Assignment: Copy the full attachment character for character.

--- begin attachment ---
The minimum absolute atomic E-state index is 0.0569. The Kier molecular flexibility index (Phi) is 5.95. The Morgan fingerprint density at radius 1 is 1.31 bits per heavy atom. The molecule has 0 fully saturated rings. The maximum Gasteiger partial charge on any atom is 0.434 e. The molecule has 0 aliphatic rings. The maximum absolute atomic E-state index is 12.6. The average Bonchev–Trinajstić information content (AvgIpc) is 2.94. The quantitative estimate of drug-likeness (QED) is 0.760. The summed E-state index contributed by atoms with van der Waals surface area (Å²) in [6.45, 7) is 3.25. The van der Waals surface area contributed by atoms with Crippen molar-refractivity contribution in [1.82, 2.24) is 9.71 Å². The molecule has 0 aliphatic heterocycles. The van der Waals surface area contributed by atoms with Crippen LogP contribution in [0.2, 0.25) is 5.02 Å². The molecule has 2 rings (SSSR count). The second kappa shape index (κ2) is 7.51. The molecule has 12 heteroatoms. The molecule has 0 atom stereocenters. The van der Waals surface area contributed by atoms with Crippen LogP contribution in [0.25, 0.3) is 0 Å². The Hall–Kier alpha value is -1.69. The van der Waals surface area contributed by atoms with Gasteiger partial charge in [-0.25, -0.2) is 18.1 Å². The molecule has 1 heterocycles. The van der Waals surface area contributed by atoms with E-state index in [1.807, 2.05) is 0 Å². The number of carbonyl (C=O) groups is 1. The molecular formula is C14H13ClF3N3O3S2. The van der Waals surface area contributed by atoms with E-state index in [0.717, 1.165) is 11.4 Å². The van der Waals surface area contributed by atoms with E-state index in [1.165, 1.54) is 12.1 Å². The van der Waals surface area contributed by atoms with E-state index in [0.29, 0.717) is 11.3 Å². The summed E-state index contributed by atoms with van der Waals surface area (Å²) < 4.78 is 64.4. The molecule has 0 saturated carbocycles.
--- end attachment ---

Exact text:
The minimum absolute atomic E-state index is 0.0569. The Kier molecular flexibility index (Phi) is 5.95. The Morgan fingerprint density at radius 1 is 1.31 bits per heavy atom. The molecule has 0 fully saturated rings. The maximum Gasteiger partial charge on any atom is 0.434 e. The molecule has 0 aliphatic rings. The maximum absolute atomic E-state index is 12.6. The average Bonchev–Trinajstić information content (AvgIpc) is 2.94. The quantitative estimate of drug-likeness (QED) is 0.760. The summed E-state index contributed by atoms with van der Waals surface area (Å²) in [6.45, 7) is 3.25. The van der Waals surface area contributed by atoms with Crippen molar-refractivity contribution in [1.82, 2.24) is 9.71 Å². The molecule has 0 aliphatic heterocycles. The van der Waals surface area contributed by atoms with Crippen LogP contribution in [0.2, 0.25) is 5.02 Å². The molecule has 2 rings (SSSR count). The second kappa shape index (κ2) is 7.51. The molecule has 12 heteroatoms. The molecule has 0 atom stereocenters. The van der Waals surface area contributed by atoms with Crippen LogP contribution in [0.25, 0.3) is 0 Å². The Hall–Kier alpha value is -1.69. The van der Waals surface area contributed by atoms with Gasteiger partial charge in [-0.25, -0.2) is 18.1 Å². The molecule has 1 heterocycles. The van der Waals surface area contributed by atoms with E-state index in [1.807, 2.05) is 0 Å². The number of carbonyl (C=O) groups is 1. The molecular formula is C14H13ClF3N3O3S2. The van der Waals surface area contributed by atoms with E-state index in [0.717, 1.165) is 11.4 Å². The van der Waals surface area contributed by atoms with E-state index in [1.165, 1.54) is 12.1 Å². The van der Waals surface area contributed by atoms with E-state index in [0.29, 0.717) is 11.3 Å². The summed E-state index contributed by atoms with van der Waals surface area (Å²) < 4.78 is 64.4. The molecule has 0 saturated carbocycles.